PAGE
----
THE LAW COURTS.
TILE MINISTER OF .JUSTICE INTER. VIEWED. A deputation representing the Council of the Law Society, and consisting of Messrs J. B. Callan (president) and J. Macgregor (iion, secretary), waited on the Hon. Mr Fi i jus this morning n: the proposed alterations and rearrangement of the L-xw Courts. They were introduced by Mr Allen, M. IJ.R. Mr Callan, who acted us spokesman, explained that the Law Society wished to have seme definite information as to the proposed a't-iTuions. Atpresmt they knew nothing (.Miei.illy of the intentions of Government. The MINIsTKK Foil dI'STiCK: Of c iiusc \ou know that lust session the House voted a nun of money for the erection of police quarters and a Police Court. The present Maeiaggan street station is wholly unsuitable. There are tremendous complaints about it, and for its (ccupation we have to pay a very large sum per annum for rents and tixes ; besides which two clerical stall's have to he maintained—staffs for the Police and Resident Magistrate's Courts. I got plans prepared for a building on that site now occupied by the gaol, but a diiliculty arose with the legal profession, who took exception to the noise Mr Callax : We were led to believe that it was intended to put the Supreme Court there.
Tha MisisTKK l'on Justice : That is a long time off, 1 think. It would be much more convenient if the police were moved out of Maeiaggan street, and we could then get rid of a very large expenditure which is going on annually. It is a most abominable pl.-ice for a court-house, I confess. I have lirtd pirns prepared for a police station and lock-up alongside the gaol, and I ha»-c had alterations made iu the Supreme Court building so as to provide accommodation for a Police Court. I will show you what has be n done.
The plans were then explained to the deputation. It was explained that the atmospheric and acoustic properties of the Supreme Court-house would be greatly improved. The court room (the old Provincial Council Chamber) was by far the largest court room in the colony, and it would bo reduced from 70ft to 50ft, the space cut off being required for the Deputy-Registrar's ollice, the entrance to which would be from Water street The quarters now occupied by the Deputy-Registrar, facing Bond street, would be converted into a Police Court, and this would enable the whole staff of the Police and Resident Magistrate's Courts to be together. That, it was claimed, would be a convenience alike to the profession and the public, and also was in the direction of economy. The Government Engineer (Mr Bell) added that the Supreme Court, when the alterations were completed, would be 50ft long (the same as the other Supreme Courts in the colony), and would provide the same accommodation for the public. If the public had not sufficient accommodation a gallery could be erected, as was the case in Wellington. Instead of the Deputy-Registrar and the strong room being separated from the Registrar, their quarters and the storage of documents would now be together, a decided convenience.
Mr Callan understood that it was contemplated to piace the Police Court directly under the Supreme Court. The matter had been tested the other day, and it was found that a person reading in an ordinary tone of voice could be heard quite distinctly above. Could that be remedied ?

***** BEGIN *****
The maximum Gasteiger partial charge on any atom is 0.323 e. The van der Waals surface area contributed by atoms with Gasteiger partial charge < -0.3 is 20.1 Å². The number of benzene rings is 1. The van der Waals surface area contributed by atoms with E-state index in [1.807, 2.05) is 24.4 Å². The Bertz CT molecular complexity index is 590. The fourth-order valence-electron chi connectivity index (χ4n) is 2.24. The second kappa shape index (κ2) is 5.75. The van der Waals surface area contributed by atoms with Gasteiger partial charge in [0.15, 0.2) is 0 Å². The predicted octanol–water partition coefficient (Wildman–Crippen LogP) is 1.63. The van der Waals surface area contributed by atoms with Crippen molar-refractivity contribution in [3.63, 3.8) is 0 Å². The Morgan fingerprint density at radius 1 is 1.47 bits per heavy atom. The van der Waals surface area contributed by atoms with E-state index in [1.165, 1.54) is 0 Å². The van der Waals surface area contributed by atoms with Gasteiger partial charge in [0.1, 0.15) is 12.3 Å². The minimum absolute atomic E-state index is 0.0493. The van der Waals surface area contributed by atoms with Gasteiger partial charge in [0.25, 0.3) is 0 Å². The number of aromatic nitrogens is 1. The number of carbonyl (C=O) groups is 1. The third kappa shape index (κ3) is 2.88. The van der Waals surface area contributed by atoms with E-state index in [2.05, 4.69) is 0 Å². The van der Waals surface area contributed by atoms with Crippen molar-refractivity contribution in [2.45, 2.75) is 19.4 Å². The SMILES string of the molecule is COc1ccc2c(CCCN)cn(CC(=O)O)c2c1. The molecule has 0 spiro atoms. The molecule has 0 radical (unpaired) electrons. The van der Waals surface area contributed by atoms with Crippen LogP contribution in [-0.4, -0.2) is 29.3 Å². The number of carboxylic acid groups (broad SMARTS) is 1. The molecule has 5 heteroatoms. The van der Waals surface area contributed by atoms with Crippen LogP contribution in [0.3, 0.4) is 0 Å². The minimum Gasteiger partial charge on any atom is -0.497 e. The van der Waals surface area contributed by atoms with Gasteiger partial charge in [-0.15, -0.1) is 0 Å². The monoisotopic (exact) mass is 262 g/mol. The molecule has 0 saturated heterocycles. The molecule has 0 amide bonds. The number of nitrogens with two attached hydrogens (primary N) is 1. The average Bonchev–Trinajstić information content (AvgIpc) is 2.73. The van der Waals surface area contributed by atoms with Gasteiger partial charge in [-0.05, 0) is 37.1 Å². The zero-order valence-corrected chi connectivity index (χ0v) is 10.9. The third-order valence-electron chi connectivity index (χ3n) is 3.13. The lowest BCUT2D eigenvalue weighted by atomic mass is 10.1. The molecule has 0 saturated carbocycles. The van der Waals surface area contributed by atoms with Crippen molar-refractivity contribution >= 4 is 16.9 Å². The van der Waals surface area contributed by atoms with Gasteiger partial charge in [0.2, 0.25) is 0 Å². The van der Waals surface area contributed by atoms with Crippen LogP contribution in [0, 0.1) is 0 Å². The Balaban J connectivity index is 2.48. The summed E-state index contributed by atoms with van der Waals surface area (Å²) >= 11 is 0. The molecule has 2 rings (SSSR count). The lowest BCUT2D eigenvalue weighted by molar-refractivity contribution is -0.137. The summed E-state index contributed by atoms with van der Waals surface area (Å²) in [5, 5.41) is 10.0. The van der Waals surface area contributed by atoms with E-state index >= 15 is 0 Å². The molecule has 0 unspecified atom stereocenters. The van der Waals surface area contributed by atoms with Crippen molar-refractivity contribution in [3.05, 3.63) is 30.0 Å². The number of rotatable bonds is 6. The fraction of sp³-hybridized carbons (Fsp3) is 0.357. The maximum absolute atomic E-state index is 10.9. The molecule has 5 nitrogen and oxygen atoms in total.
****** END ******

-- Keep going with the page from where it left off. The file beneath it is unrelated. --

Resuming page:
The Hon. Mr FiSROVS replied that it was a simple matter to deafen the ceiling with lime and cinders. The point was this: When the alterations were made the Supreme Court room would beas large almost as any other in the co!ony, and would give as much accommodation to the public. The ventilation would be improved considerably, and so would the acoustic properties Thos." were the main points. He had explained the matter to Mr Justice Williams in Wellington, and His Honor had expressed a wish that the Law Society and the Registrar should be consulted. He had now seen representatives from the Law Society, and would get the Registrar's opinion in the course of the day. He now invited some expression of opinion from the Law Society's representatives. Mr Cai.i.an : So far as we are concerned, our functions aro simply to ascertain the nature of the proposed changes, and to report to the Council of the Law Society ; so that our opinions would be really of no use, as they would simply be our own personal ideas. We are very much obliged t3 you, and will report to the Law Society, who probably meet this afternoon, The Hon. Mr Few:us said the deputation might take the plans with them and place them bsfore the Law Society. The deputation saw no objection now ? Mr MACfiKEf.oK: No. Mr Caixax : None whatever, provided the liability to any noise is done away ftith, and the ventilation and acoustic properties improved. The Hon. Mr FuHfiU.s: They are very bad, and must be attended to anyhow. Mr Maccrkaob : Personally I think they arc very excellent arrangements. It is making "the very best of a botch of a building. The [ion. Mr Fergus : That is the point. We have not got money now to build a Supreme Court or to interfere with the gaol. Judge Williams complains bitterly about the ventilation and also about the acoustic propertiep.—(MrCALLAN : Both are wretched.) We have succeeded in meeting that difficulty, and will give you quite as much accommodation as you have at the present time. The deputation then withdrew.
Permanent link to this item
THE LAW COURTS., Evening Star, Issue 7925, 5 June 1889
THE LAW COURTS. Evening Star, Issue 7925, 5 June 1889
Using This Item
Allied Press Ltd is the copyright owner for the Evening Star. You can reproduce in-copyright material from this newspaper for non-commercial use under a Creative Commons New Zealand BY-NC-SA licence. This newspaper is not available for commercial use without the consent of Allied Press Ltd. For advice on reproduction of out-of-copyright material from this newspaper, please refer to the Copyright guide.